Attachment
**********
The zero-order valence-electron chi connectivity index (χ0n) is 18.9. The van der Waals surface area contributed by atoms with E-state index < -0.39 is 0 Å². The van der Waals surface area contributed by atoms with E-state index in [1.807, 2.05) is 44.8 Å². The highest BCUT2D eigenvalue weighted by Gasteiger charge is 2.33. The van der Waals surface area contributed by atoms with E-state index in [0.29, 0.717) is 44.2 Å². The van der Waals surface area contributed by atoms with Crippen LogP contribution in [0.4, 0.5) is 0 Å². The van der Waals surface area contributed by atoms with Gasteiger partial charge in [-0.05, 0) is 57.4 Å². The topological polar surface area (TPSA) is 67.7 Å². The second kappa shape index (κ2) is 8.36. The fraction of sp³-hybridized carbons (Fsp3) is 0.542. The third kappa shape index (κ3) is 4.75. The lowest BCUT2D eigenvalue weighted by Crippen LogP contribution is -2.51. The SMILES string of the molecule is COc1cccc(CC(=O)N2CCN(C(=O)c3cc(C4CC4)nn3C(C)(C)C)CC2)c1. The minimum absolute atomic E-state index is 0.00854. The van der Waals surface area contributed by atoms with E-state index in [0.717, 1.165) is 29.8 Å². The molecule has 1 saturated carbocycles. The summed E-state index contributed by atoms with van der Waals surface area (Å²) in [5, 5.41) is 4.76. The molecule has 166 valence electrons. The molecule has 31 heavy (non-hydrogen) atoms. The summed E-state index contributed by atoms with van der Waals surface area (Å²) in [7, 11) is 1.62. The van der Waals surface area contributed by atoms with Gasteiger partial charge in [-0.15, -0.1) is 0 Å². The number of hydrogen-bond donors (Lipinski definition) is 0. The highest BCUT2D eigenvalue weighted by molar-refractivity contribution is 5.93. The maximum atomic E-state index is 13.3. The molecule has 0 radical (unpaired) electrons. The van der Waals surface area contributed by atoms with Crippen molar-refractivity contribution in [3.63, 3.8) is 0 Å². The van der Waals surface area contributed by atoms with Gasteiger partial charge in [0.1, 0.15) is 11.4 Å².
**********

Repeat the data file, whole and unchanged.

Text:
The zero-order valence-electron chi connectivity index (χ0n) is 18.9. The van der Waals surface area contributed by atoms with E-state index < -0.39 is 0 Å². The van der Waals surface area contributed by atoms with E-state index in [1.807, 2.05) is 44.8 Å². The highest BCUT2D eigenvalue weighted by Gasteiger charge is 2.33. The van der Waals surface area contributed by atoms with E-state index in [0.29, 0.717) is 44.2 Å². The van der Waals surface area contributed by atoms with Crippen LogP contribution in [0.4, 0.5) is 0 Å². The van der Waals surface area contributed by atoms with Gasteiger partial charge in [-0.05, 0) is 57.4 Å². The topological polar surface area (TPSA) is 67.7 Å². The second kappa shape index (κ2) is 8.36. The fraction of sp³-hybridized carbons (Fsp3) is 0.542. The third kappa shape index (κ3) is 4.75. The lowest BCUT2D eigenvalue weighted by Crippen LogP contribution is -2.51. The SMILES string of the molecule is COc1cccc(CC(=O)N2CCN(C(=O)c3cc(C4CC4)nn3C(C)(C)C)CC2)c1. The minimum absolute atomic E-state index is 0.00854. The van der Waals surface area contributed by atoms with E-state index in [0.717, 1.165) is 29.8 Å². The molecule has 1 saturated carbocycles. The summed E-state index contributed by atoms with van der Waals surface area (Å²) in [5, 5.41) is 4.76. The molecule has 166 valence electrons. The molecule has 31 heavy (non-hydrogen) atoms. The summed E-state index contributed by atoms with van der Waals surface area (Å²) in [7, 11) is 1.62. The van der Waals surface area contributed by atoms with Gasteiger partial charge in [-0.15, -0.1) is 0 Å². The number of hydrogen-bond donors (Lipinski definition) is 0. The highest BCUT2D eigenvalue weighted by molar-refractivity contribution is 5.93. The maximum atomic E-state index is 13.3. The molecule has 0 radical (unpaired) electrons. The van der Waals surface area contributed by atoms with Crippen molar-refractivity contribution in [3.63, 3.8) is 0 Å². The van der Waals surface area contributed by atoms with Gasteiger partial charge in [0.1, 0.15) is 11.4 Å².